6.Ratnayake WMN, Pelletier G, Hollywood R, Bacler S, Leyle D. Trans fatty acids in canadian margarines: Recent trends. J Am Oil Chem Soc. 1998; 75: 1587-1594. doi: 10.1007/s11746-998- 0098-4

7.Brouwer IA, Wanders AJ, Katan MB. Effect of animal and industrial trans fatty acids on hdl and ldl cholesterol levels in humans-a quantitative review. PLoS One. 2010; 5: e9434. doi: 10.1371/journal.pone.0009434

8.Jakobsen MU, Overvad K, Dyerberg J, Heitmann BL. Intake of ruminant trans fatty acids and risk of coronary heart disease. Int J Epidemiol. 2008; 37: 173-182. doi: 10.1093/ije/dym243

9.Mozaffarian D, de Oliveira Otto MC, Lemaitre RN, et al. Trans-Palmitoleic acid, other dairy fat biomarkers, and incident diabetes: the multi-ethnic study of atherosclerosis (MESA). Am. J. Clin. Nutr. 2013; 97: 854-861. doi: 10.3945/ajcn.112.045468

10.Gebauer SK, Chardigny JM, Jakobsen MU, et al. Effects of ruminant trans fatty acids on cardiovascular disease and cancer: A comprehensive review of epidemiological, clinical, and mechanistic studies. Adv. Nutr. 2011b; 2: 332-354. doi: 10.3945/an.111.000521

11.Mozaffarian D, Jacobson MF, Greenstein JS. Food reformulations to reduce trans fatty acids. N. Engl. J. Med. 2010; 362: 2037-2039. doi: 10.1056/NEJMc1001841

12.Hayes KC, Pronczuk A. Replacing trans fat: The argument for palm oil with a cautionary note on interesterification. J Am Coll Nutr. 2010; 29: 253S-284S. doi: 10.1080/07315724.2010.10719842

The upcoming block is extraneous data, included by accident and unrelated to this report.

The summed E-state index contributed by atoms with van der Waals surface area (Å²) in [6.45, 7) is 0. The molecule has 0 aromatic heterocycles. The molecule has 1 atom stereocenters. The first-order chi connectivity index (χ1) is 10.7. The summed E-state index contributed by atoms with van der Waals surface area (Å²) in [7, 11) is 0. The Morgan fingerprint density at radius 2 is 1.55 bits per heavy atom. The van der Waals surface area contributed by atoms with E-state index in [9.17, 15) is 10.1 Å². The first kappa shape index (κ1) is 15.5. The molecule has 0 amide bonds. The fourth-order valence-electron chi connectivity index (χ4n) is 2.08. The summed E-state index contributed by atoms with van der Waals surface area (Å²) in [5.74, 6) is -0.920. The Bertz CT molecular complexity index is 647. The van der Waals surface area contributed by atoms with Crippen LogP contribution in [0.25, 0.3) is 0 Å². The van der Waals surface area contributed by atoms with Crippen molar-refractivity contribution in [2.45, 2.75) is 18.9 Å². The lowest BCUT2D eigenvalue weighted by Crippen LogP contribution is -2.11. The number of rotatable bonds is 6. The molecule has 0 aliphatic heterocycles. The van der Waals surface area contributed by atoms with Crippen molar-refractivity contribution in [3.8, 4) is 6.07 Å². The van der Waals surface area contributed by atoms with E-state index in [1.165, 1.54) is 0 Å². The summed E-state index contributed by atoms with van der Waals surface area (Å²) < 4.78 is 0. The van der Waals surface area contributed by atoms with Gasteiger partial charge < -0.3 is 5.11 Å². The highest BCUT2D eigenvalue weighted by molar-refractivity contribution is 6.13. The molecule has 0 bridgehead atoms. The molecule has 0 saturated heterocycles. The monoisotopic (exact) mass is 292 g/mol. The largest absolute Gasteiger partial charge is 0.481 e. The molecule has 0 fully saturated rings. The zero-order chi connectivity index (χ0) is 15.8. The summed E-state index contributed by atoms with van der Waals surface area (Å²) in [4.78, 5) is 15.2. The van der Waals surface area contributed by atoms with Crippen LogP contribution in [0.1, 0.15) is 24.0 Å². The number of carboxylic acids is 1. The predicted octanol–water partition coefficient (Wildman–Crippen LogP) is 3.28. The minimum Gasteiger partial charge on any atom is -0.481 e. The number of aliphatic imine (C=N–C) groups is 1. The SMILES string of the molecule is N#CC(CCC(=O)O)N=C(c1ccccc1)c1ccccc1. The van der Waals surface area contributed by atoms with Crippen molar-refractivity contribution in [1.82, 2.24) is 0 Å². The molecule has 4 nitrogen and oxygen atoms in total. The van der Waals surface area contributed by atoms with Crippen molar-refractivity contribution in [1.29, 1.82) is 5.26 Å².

13.Ballesteros-Vásquez MN, Valenzuela-Calvillo LS, ArtalejoOchoa E, Robles-Sardin AE. Trans fatty acids: Consumption effect on human health and regulation challenges. Nutr Hosp. 2012; 27: 54-64. doi: 10.1590/S0212-16112012000100007

14.Mozaffarian D, Katan MB, Ascherio A, Stampfer MJ, Willett WC. Trans fatty acids and cardiovascular disease. N Engl J Med. 2006; 354: 1601-1613. doi: 10.1056/NEJMra054035

15.PAHO/WHO Task Force. Trans fats free Americas. Conclusions and recommendations. Washington, DC, USA: Pan American health organization; 2007.

16.Kiage JN, Merrill JD, Judd SE, et al. Intake of trans fat and incidence of stroke in the reasons for geographic and racial differences in stroke (REGARDS) cohort. Am J Clin Nutr. 2014; 99: 1071-1076. doi: 10.3945/ajcn.113.075713